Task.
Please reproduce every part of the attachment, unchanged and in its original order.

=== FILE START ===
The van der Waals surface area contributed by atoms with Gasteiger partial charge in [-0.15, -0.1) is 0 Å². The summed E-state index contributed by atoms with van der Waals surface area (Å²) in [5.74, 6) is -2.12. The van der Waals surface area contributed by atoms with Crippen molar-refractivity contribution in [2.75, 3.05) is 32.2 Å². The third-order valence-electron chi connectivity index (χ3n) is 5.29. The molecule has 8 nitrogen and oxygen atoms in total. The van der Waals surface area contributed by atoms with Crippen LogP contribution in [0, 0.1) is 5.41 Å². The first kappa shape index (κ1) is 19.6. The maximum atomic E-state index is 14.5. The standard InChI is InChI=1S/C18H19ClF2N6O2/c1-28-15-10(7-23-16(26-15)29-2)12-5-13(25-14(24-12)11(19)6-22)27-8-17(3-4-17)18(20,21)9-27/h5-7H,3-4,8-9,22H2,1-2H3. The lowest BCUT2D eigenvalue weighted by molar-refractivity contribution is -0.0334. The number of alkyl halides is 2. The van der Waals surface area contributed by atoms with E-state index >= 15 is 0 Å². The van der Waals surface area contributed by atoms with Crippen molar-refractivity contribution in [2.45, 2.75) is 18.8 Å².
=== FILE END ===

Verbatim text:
The van der Waals surface area contributed by atoms with Gasteiger partial charge in [-0.15, -0.1) is 0 Å². The summed E-state index contributed by atoms with van der Waals surface area (Å²) in [5.74, 6) is -2.12. The van der Waals surface area contributed by atoms with Crippen molar-refractivity contribution in [2.75, 3.05) is 32.2 Å². The third-order valence-electron chi connectivity index (χ3n) is 5.29. The molecule has 8 nitrogen and oxygen atoms in total. The van der Waals surface area contributed by atoms with Crippen LogP contribution in [0, 0.1) is 5.41 Å². The first kappa shape index (κ1) is 19.6. The maximum atomic E-state index is 14.5. The standard InChI is InChI=1S/C18H19ClF2N6O2/c1-28-15-10(7-23-16(26-15)29-2)12-5-13(25-14(24-12)11(19)6-22)27-8-17(3-4-17)18(20,21)9-27/h5-7H,3-4,8-9,22H2,1-2H3. The lowest BCUT2D eigenvalue weighted by molar-refractivity contribution is -0.0334. The number of alkyl halides is 2. The van der Waals surface area contributed by atoms with E-state index >= 15 is 0 Å². The van der Waals surface area contributed by atoms with Crippen molar-refractivity contribution in [2.45, 2.75) is 18.8 Å².